Men are only animals anyway. They like to get out into the woods and growl round at night and feel something bite them.

Only why haven't they the imagination to be able to do the same thing with less fuss? Why not take their coats and collars off in the office and crawl round on the floor and growl at one another. It would be just as good.



Reflections on Riding

The writing of this paper has been inspired by a debate recently held at the literary society of my native town on the question, "Resolved: that the bicycle is a nobler animal than the horse." In order to speak for the negative with proper authority, I have spent some weeks in completely addicting myself to the use of the horse. I find that the difference between the horse and the bicycle is greater than I had supposed.

The horse is entirely covered with hair; the bicycle is not entirely covered with hair, except the '89 model they are using in Idaho.

In riding a horse the performer finds that the pedals in which he puts his feet will not allow of a good circular stroke. He will observe, however, that there is a saddle in which—especially while the horse is trotting—he is expected to seat himself from time to time. But it is simpler to ride standing up, with the feet in the pedals.

There are no handles to a horse, but the 1910 model has a string to each side of its face for turning its head when there is anything you want it to see.

Coasting on a good horse is superb, but should be under control. I have known a horse to suddenly begin to coast with me about two miles from home, coast down the main street of my native town at a terrific rate, and finally coast through a plantoon of the Salvation Army into its livery stable.

I cannot honestly deny that it takes a good deal of physical courage to ride a horse. This, however, I have. I get it at about forty cents a flask, and take it as required.

I find that in riding a horse up the long street of a country town, it is not well to proceed at a trot. It excites unkindly comment. It is better to let the horse walk the whole distance. This may be made to seem natural by turning half round in the saddle with the hand on the horse's back, and gazing intently about two miles up the road. It then appears that you are the first in of about fourteen men.

Since learning to ride, I have taken to noticing the things that people do on horseback in books. Some of these I can manage, but most of them are entirely beyond me. Here, for instance, is a form of equestrian performance that every reader will recognize and for which I have only a despairing admiration:

"With a hasty gesture of farewell, the rider set spurs to his horse and disappeared in a cloud of dust."

With a little practice in the matter of adjustment, I think I could set spurs to any size of horse, but I could never disappear in a cloud of dust—at least, not with any guarantee of remaining disappeared when the dust cleared away.

Here, however, is one that I certainly can do:

"The bridle-rein dropped from Lord Everard's listless hand, and, with his head bowed upon his bosom, he suffered his horse to move at a foot's pace up the sombre avenue. Deep in thought, he heeded not the movement of the steed which bore him."

That is, he looked as if he didn't; but in my case Lord Everard has his eye on the steed pretty closely, just the same.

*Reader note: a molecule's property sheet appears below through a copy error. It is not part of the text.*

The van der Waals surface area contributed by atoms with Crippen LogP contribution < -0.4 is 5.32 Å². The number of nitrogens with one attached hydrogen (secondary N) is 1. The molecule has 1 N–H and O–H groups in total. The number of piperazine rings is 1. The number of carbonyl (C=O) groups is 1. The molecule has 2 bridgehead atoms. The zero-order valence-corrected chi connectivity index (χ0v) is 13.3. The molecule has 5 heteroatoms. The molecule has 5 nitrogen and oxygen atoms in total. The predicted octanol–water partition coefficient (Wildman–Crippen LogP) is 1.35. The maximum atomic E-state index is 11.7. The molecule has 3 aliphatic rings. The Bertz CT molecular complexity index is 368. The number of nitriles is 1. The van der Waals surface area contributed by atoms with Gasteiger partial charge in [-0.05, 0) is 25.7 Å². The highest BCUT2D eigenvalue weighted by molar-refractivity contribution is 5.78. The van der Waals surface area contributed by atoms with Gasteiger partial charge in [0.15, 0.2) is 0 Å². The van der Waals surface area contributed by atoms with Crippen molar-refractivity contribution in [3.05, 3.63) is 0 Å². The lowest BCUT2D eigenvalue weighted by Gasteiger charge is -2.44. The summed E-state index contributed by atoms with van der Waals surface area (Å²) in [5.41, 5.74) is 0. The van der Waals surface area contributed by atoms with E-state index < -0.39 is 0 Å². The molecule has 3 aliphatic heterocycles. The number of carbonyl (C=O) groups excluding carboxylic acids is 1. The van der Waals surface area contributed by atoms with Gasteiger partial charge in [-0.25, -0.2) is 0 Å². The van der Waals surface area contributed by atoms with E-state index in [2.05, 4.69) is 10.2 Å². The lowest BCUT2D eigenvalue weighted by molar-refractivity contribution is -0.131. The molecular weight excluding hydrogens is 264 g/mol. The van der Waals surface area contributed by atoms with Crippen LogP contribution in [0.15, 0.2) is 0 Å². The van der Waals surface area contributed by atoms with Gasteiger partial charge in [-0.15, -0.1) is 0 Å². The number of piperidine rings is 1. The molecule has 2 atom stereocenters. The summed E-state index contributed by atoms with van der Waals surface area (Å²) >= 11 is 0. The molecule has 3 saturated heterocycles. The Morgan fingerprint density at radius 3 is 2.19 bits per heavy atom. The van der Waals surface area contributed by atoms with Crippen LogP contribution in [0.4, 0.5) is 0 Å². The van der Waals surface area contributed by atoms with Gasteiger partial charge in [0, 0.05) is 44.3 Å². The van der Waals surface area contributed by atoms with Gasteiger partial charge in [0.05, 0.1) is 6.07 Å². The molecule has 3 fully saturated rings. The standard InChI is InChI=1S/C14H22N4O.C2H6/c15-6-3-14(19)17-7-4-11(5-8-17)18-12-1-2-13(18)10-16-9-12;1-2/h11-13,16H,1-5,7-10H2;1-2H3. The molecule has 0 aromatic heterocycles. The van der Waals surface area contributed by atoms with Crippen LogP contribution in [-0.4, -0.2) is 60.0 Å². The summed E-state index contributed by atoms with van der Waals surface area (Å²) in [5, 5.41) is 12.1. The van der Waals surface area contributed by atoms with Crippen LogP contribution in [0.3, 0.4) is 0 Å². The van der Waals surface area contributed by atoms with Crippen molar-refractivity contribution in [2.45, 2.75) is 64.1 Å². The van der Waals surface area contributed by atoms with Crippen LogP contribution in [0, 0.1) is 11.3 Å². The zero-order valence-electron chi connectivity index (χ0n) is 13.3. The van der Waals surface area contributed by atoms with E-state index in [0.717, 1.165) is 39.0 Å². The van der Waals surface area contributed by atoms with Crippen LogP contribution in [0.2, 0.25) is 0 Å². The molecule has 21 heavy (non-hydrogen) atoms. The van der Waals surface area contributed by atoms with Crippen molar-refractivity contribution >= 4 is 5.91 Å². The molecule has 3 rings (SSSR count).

This next I am doubtful about:

"To horse! to horse!" cried the knight, and leaped into the saddle.

I think I could manage it if it read:

"To horse!" cried the knight, and, snatching a step-ladder from the hands of his trusty attendant, he rushed into the saddle.

As a concluding remark, I may mention that my experience of riding has thrown a very interesting sidelight upon a rather puzzling point in history. It is recorded of the famous Henry the Second that he was "almost constantly in the saddle, and of so restless a disposition that he never sat down, even at meals." I had hitherto been unable to understand Henry's idea about his meals, but I think I can appreciate it now.



Saloonio

A STUDY IN SHAKESPEAREAN CRITICISM

They say that young men fresh from college are pretty positive about what they know. But from my own experience of life, I should say that if you take a comfortable, elderly man who hasn't been near a college for about twenty years, who has been pretty liberally fed and dined ever since, who measures about fifty inches around the circumference, and has a complexion like a cranberry by candlelight, you will find that there is a degree of absolute certainty about what he thinks he knows that will put any young man to shame. I am specially convinced of this from the case of my friend Colonel Hogshead, a portly, choleric gentleman who made a fortune in the cattle-trade out in Wyoming, and who, in his later days, has acquired a chronic idea that the plays of Shakespeare are the one subject upon which he is most qualified to speak personally.

He came across me the other evening as I was sitting by the fire in the club sitting-room looking over the leaves of The Merchant of Venice, and began to hold forth to me about the book.

"Merchant of Venice, eh? There's a play for you, sir! There's genius! Wonderful, sir, wonderful! You take the characters in that play and where will you find anything like them? You take Antonio, take Sherlock, take Saloonio—"

"Saloonio, Colonel?" I interposed mildly, "aren't you making a mistake? There's a Bassanio and a Salanio in the play, but I don't think there's any Saloonio, is there?"

For a moment Colonel Hogshead's eye became misty with doubt, but he was not the man to admit himself in error: